4 Ways Agents Can Leverage Empathy To Build Better Customer Relationships
Updated: Jun 25, 2021
Empathy is key to quickly and efficiently addressing the concerns of upset clients and building the rapport essential to achieving top-quality customer service.
Here are four guideposts your call center agents can follow to stay on track in delivering an outstanding customer experience:
1. Be compassionate: acknowledge the emotion you hear.
For an upset or frustrated client, saying “I can understand that would be frustrating. Let me see what I can do” will make the person feel heard, help them calm down, and is a good solid step toward building rapport.
And when positive emotions are involved, we can strengthen our connection with the caller with a simple “Congratulations!” or “You must be thrilled!”. This sort of empathy makes the client feel acknowledged, important and rewarded.
With positive emotions, empathy can build the kind of customer relationship that makes people think of your company in a promoter fashion.
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2. Be genuine: don’t read from a script.
It’s tempting to have some rehearsed empathetic statements ready to go if they’re needed, but unfortunately, they run the risk of sounding disingenuous. The phrase, “I apologize for the inconvenience,” for example, has been used by customer service reps so often it has been robbed of virtually all meaning.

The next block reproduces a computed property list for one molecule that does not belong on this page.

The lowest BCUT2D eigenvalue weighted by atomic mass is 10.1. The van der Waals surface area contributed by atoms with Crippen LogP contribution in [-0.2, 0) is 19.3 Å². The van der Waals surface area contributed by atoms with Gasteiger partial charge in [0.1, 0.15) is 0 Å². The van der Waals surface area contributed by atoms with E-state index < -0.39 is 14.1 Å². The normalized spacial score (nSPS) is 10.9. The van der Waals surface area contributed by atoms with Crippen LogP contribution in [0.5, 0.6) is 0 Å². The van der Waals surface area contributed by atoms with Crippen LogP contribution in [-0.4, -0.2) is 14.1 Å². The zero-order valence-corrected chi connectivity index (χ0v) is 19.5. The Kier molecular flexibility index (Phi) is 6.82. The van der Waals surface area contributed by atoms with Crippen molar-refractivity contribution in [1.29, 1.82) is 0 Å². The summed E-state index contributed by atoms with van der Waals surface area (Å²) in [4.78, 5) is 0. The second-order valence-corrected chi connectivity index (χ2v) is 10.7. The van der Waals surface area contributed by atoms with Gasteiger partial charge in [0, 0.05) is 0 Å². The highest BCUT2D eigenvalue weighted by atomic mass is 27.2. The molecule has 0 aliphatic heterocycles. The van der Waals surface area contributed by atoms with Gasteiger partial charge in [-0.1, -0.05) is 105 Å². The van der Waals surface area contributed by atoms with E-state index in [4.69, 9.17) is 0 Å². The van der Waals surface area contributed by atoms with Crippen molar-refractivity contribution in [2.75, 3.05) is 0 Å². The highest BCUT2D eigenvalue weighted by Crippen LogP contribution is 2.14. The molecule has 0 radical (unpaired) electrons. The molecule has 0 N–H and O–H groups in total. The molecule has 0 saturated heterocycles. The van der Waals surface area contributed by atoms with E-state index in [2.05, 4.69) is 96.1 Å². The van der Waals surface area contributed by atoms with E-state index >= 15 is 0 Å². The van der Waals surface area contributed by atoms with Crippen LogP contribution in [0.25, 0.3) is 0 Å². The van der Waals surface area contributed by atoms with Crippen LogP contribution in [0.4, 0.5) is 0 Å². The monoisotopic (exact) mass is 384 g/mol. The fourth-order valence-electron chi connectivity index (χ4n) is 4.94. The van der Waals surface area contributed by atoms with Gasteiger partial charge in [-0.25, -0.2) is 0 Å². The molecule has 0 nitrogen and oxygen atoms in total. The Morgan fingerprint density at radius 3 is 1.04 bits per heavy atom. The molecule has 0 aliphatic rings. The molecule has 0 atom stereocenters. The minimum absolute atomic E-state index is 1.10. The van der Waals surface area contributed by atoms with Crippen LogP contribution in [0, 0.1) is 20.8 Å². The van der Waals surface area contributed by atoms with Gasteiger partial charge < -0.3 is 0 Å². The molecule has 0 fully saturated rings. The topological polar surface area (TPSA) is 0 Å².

It’s best to have your call center agent respond as specifically as possible by reflecting back the words the customer uses. Something like “Yes. I hear you: you’ve called four times, and now you’re pretty upset.”
3. Listen for clues.
A caller may not sound annoyed, but are they relating an experience that clearly involved some degree of frustration? If the call is about something as simple as a password reset, we can safely assume that the customer has already made a number of failed attempts, tried to remember the password, searched for where they may have written it down, and are likely dialing in as a last resort.
4. Apologize: it costs you nothing.
Just because your call center agent apologizes, it doesn’t mean they’re admitting culpability. A quick “I’m sorry that happened,” can go a long way to making a caller feel heard and understood and in no way shoulders the blame for the issue at hand.
The path followed by a conversation with an emotional customer can be tricky and circuitous. By keeping these empathy guideposts in sight, your call center agent will have an easier time reaching their destination: a top-notch customer experience.
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